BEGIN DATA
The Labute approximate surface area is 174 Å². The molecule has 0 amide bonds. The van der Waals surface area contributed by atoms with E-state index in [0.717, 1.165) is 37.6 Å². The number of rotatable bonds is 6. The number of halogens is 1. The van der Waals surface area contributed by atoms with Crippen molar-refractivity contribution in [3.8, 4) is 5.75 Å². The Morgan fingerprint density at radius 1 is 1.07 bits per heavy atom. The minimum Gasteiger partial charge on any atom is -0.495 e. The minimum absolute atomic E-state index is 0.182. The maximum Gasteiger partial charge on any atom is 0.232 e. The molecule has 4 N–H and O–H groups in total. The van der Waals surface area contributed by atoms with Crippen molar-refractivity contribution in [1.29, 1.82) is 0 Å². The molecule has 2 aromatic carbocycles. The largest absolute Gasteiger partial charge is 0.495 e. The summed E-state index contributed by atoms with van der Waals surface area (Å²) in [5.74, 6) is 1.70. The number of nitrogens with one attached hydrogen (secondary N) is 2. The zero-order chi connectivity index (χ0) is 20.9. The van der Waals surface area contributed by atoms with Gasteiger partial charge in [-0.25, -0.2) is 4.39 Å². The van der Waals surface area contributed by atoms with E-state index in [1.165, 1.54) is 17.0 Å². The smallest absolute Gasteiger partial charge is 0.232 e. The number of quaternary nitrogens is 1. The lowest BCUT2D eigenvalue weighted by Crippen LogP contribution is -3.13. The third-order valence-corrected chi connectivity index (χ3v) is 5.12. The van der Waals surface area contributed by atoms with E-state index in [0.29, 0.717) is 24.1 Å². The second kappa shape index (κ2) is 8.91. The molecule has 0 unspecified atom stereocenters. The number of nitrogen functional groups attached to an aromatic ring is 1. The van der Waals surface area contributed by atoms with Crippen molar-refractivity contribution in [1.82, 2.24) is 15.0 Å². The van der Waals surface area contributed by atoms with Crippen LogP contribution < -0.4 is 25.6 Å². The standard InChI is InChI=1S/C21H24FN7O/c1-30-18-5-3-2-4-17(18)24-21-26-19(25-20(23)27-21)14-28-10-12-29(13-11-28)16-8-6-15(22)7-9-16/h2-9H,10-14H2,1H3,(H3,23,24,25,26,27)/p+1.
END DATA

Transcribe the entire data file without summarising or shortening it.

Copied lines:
The Labute approximate surface area is 174 Å². The molecule has 0 amide bonds. The van der Waals surface area contributed by atoms with E-state index in [0.717, 1.165) is 37.6 Å². The number of rotatable bonds is 6. The number of halogens is 1. The van der Waals surface area contributed by atoms with Crippen molar-refractivity contribution in [3.8, 4) is 5.75 Å². The Morgan fingerprint density at radius 1 is 1.07 bits per heavy atom. The minimum Gasteiger partial charge on any atom is -0.495 e. The minimum absolute atomic E-state index is 0.182. The maximum Gasteiger partial charge on any atom is 0.232 e. The molecule has 4 N–H and O–H groups in total. The van der Waals surface area contributed by atoms with Crippen molar-refractivity contribution in [1.29, 1.82) is 0 Å². The molecule has 2 aromatic carbocycles. The largest absolute Gasteiger partial charge is 0.495 e. The summed E-state index contributed by atoms with van der Waals surface area (Å²) in [5.74, 6) is 1.70. The number of nitrogens with one attached hydrogen (secondary N) is 2. The zero-order chi connectivity index (χ0) is 20.9. The van der Waals surface area contributed by atoms with Gasteiger partial charge in [-0.25, -0.2) is 4.39 Å². The van der Waals surface area contributed by atoms with E-state index in [1.165, 1.54) is 17.0 Å². The smallest absolute Gasteiger partial charge is 0.232 e. The number of quaternary nitrogens is 1. The lowest BCUT2D eigenvalue weighted by Crippen LogP contribution is -3.13. The third-order valence-corrected chi connectivity index (χ3v) is 5.12. The van der Waals surface area contributed by atoms with E-state index in [0.29, 0.717) is 24.1 Å². The second kappa shape index (κ2) is 8.91. The molecule has 0 unspecified atom stereocenters. The number of nitrogen functional groups attached to an aromatic ring is 1. The van der Waals surface area contributed by atoms with Crippen molar-refractivity contribution in [1.82, 2.24) is 15.0 Å². The van der Waals surface area contributed by atoms with Crippen LogP contribution < -0.4 is 25.6 Å². The standard InChI is InChI=1S/C21H24FN7O/c1-30-18-5-3-2-4-17(18)24-21-26-19(25-20(23)27-21)14-28-10-12-29(13-11-28)16-8-6-15(22)7-9-16/h2-9H,10-14H2,1H3,(H3,23,24,25,26,27)/p+1.